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The CEOs of Twitter, Facebook and Google face another grilling in front of Congress on Wednesday, with GOP senators expected to make the case for stripping long-standing legal protections for internet companies.
The Senate Commerce Committee has summoned Twitter CEO Jack Dorsey, Facebook’s Mark Zuckerberg and Google’s Sundar Pichai to testify for a hearing Wednesday. The executives agreed to appear remotely after being threatened with subpoenas.
How to watch the hearing with Big Tech CEOs on Section 230
- What: Senate Commerce Committee hearing with testimony from Twitter CEO Jack Dorsey, Alphabet Inc. and Google CEO Sundar Pichai, and Facebook CEO Mark Zuckerberg. The hearing is titled, “Does Section 230’s Sweeping Immunity Enable Big Tech Bad Behavior?”
- Date: Wednesday, October 28, 2020
- Time: 10 a.m. ET
- Location: Russell Senate Office Building 253, Washington, D.C.
- Online Stream: Live on CBSN in the player above and on your mobile or streaming device
With the presidential election looming, Republicans, led by President Donald Trump, have thrown a barrage of grievances at social media platforms, which they accuse without evidence of deliberately suppressing conservative, religious and anti-abortion views.
The story escalated earlier this month when Facebook and Twitter acted to curtail the spread of a story from the conservative-leaning New York Post — an unprecedented action against a major media outlet. The story, which was not confirmed by other publications, cited unverified emails from Hunter Biden, Democratic presidential nominee Joe Biden’s son, that were reportedly disclosed by Trump allies.
The companies faced blowback from conservatives and civil libertarians after suppressing the story, and Twitter on sharing hacked material.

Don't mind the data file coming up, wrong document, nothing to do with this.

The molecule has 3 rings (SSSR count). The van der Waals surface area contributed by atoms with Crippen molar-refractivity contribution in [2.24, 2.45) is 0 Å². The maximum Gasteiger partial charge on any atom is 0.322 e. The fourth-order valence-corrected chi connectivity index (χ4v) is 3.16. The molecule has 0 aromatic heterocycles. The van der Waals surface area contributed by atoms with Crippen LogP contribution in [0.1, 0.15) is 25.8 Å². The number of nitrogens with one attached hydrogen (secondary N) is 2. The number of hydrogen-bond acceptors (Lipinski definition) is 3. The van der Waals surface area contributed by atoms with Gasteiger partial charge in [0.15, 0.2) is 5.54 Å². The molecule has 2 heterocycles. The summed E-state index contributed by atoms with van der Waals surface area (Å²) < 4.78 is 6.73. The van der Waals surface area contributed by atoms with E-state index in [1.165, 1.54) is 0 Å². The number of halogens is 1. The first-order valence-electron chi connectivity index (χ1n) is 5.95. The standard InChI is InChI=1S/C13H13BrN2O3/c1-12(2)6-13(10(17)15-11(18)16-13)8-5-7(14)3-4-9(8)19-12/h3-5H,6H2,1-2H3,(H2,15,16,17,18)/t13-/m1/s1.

“The fact that selective censorship is occurring in the midst of the 2020 election cycle dramatically amplifies the power wielded by Facebook and Twitter,” Senator Roger Wicker, Republican of Missouri, said as the hearing opened Wednesday.
Senator Maria Cantwell, Democrat of Washington, decried the internet platforms’ influence over news content, saying that tech companies “create a chokepoint for local news” and siphon advertising money from local media.
The internet as we know it
The debate centers on a two-decade-old law known as Section 230. The law makes it possible for internet companies to set rules for speech on their platforms, but avoid being held liable for everything that is said within their confines. Section 230 is largely responsible for the shape of the internet as it exists today, but critics on all sides of the political spectrum have said the law allows tech giants to abdicate their responsibility to impartially moderate content.
The Justice DepartmentEarlier this year, Mr. Trump signed an executive order challenging the protections from lawsuits under the 1996 telecommunications law.
In their opening statements prepared for the hearing, Dorsey, Zuckerberg and Pichai addressed the proposals for changes to the law.
Zuckerberg said Congress “should update the law to make sure it’s working as intended,” adding, “We don’t think tech companies should be making so many decisions about these important issues alone.”
Dorsey and Pichai, however, urged caution in making any changes. “Undermining Section 230 will result in far more removal of online speech and impose severe limitations on our collective ability to address harmful content and protect people online,” Dorsey said.
Pichai urged lawmakers “to be very thoughtful about any changes to Section 230 and to be very aware of the consequences those changes might have on businesses and consumers.”
Last week, the Justice Department sued Google, accusing it of. It’s the government’s most significant antitrust lawsuit since its groundbreaking case against Microsoft more than 20 years ago. Facebook, Apple and Amazon also are under investigation at the Justice Department and the Federal Trade Commission.
The Associated Press contributed reporting.
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